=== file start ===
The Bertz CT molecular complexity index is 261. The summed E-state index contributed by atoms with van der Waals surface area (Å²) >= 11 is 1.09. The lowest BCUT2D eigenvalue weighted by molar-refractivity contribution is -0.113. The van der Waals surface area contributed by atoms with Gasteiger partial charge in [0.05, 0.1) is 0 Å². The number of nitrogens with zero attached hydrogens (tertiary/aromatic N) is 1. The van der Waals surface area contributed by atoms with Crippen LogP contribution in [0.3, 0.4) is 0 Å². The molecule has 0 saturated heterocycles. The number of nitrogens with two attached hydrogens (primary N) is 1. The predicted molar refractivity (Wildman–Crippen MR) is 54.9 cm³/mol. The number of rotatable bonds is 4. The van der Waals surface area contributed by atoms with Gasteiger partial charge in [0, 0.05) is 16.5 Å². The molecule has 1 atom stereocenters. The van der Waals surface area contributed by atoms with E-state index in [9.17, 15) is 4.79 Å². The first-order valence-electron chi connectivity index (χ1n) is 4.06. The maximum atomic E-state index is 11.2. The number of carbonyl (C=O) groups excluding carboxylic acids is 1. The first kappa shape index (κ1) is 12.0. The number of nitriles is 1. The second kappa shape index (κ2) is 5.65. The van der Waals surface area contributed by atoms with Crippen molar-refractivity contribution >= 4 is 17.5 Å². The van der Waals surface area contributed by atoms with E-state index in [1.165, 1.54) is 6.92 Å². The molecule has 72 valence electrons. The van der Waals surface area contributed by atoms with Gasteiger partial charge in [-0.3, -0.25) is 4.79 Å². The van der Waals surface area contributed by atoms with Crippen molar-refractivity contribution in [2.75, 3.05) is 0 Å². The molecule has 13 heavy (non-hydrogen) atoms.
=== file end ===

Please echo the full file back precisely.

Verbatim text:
The Bertz CT molecular complexity index is 261. The summed E-state index contributed by atoms with van der Waals surface area (Å²) >= 11 is 1.09. The lowest BCUT2D eigenvalue weighted by molar-refractivity contribution is -0.113. The van der Waals surface area contributed by atoms with Gasteiger partial charge in [0.05, 0.1) is 0 Å². The number of nitrogens with zero attached hydrogens (tertiary/aromatic N) is 1. The van der Waals surface area contributed by atoms with Crippen LogP contribution in [0.3, 0.4) is 0 Å². The molecule has 0 saturated heterocycles. The number of nitrogens with two attached hydrogens (primary N) is 1. The predicted molar refractivity (Wildman–Crippen MR) is 54.9 cm³/mol. The number of rotatable bonds is 4. The van der Waals surface area contributed by atoms with Gasteiger partial charge in [0, 0.05) is 16.5 Å². The molecule has 1 atom stereocenters. The van der Waals surface area contributed by atoms with E-state index in [9.17, 15) is 4.79 Å². The first-order valence-electron chi connectivity index (χ1n) is 4.06. The maximum atomic E-state index is 11.2. The number of carbonyl (C=O) groups excluding carboxylic acids is 1. The first kappa shape index (κ1) is 12.0. The number of nitriles is 1. The second kappa shape index (κ2) is 5.65. The van der Waals surface area contributed by atoms with Crippen molar-refractivity contribution >= 4 is 17.5 Å². The van der Waals surface area contributed by atoms with E-state index in [1.165, 1.54) is 6.92 Å². The molecule has 72 valence electrons. The van der Waals surface area contributed by atoms with Gasteiger partial charge in [-0.3, -0.25) is 4.79 Å². The van der Waals surface area contributed by atoms with Crippen molar-refractivity contribution in [2.75, 3.05) is 0 Å². The molecule has 13 heavy (non-hydrogen) atoms.